It’s easy to tell when someone is dead, but what makes them alive?

Book: Abort

Author: C.D. Hulen

Publisher: Self published

Genre: Allegorical Science Fiction

Length: 182 pages


It’s easy to tell when someone is dead, but what makes them alive? Is it the memories they keep, or the pain they feel, or the love they share? For Cecilio, the first colony of Proxima B, the answer could bring prosperity or crack the very foundations of society.

After a five-year leave of absence, Commander Mason Wyatt is sent to an antique starship with the chance to earn back his rank and bury his past. All he must do is uphold the answer: life is what Cecilio says it is. But as the starship nears Proxima B, Mason’s past boils to the surface and Cecilio’s answer begins to unravel.

You may notice this isn’t my usual review format. That’s due to the positive and violent elements containting major spoilers. Read on to learn more about Abort.

Faith Elements:

Characters pray and prayers is mentioned; a character speaks of clinging to God; God is discussed; parts of “Amazing Grace” are heard and sang; believers are arrested; Hell is mentioned; there is a strong redemptive and salvation message.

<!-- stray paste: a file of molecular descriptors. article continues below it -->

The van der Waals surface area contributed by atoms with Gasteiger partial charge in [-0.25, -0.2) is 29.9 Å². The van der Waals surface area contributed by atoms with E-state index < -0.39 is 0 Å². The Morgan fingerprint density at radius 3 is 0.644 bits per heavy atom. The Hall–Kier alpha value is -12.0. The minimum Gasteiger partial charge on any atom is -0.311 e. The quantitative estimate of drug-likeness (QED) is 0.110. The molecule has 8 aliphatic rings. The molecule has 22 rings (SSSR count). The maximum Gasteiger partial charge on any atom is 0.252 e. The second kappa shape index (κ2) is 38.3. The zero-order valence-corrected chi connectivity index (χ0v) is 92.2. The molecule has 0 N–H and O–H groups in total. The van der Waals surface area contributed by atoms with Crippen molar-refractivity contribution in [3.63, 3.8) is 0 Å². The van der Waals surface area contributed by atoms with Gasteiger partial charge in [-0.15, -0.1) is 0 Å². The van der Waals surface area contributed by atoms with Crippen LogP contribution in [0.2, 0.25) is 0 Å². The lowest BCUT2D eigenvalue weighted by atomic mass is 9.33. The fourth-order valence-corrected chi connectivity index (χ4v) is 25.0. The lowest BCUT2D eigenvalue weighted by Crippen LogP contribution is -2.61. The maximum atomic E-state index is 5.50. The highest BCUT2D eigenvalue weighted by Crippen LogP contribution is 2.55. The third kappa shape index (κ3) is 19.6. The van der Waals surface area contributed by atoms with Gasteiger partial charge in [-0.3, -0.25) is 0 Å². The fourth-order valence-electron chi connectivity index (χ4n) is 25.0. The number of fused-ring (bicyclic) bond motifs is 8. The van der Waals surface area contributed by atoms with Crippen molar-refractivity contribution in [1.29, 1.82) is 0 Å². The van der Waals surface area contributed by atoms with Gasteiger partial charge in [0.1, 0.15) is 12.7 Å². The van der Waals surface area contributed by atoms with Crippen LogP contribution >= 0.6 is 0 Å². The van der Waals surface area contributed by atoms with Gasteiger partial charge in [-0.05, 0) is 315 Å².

A character drinks; it is implied a child is conceived out of wedlock.


5 Stars


Years ago, Earth was abandoned. New worlds on new planets were formed. New governments came to be. Yet, in this new age, something remains the same: people believing they have the power to choose who lives and who dies. It is the collision between this belief and the sanctity of life that provides the backbone for Abort.

The reader is immediately catapulted into mystery, chaos, and Mason, the protagonist’s, growing, desperate need for truth and clarity. If the cover doesn’t captivate you, the first chapter of this story will. With the way the world’s going, I can easily see events similar to those in Abort happening. The characters are well-written, the plot thoughtful and suspenseful, and the emergence of God’s truth and the sanctity of life profound. There is violence, but it is handled tastefully.

Though short – less than 200 pages – everything about this book is captivating. The desperate struggle between conscience and man’s “wisdom” is central to the plot and will capture the reader, refusing to release them until they read the last page. Ultimately, this book deals with confronting abortion. I applaud the author for taking a stand against the destruction of innocent life. That, alone, gives this book it’s five star rating.

Abort will sweep the reader into a chilling, intense, raw, and gritty story filled with redemption, salvation, and sacrifice.

*I received a copy of this book from the author in exchange for an honest review.


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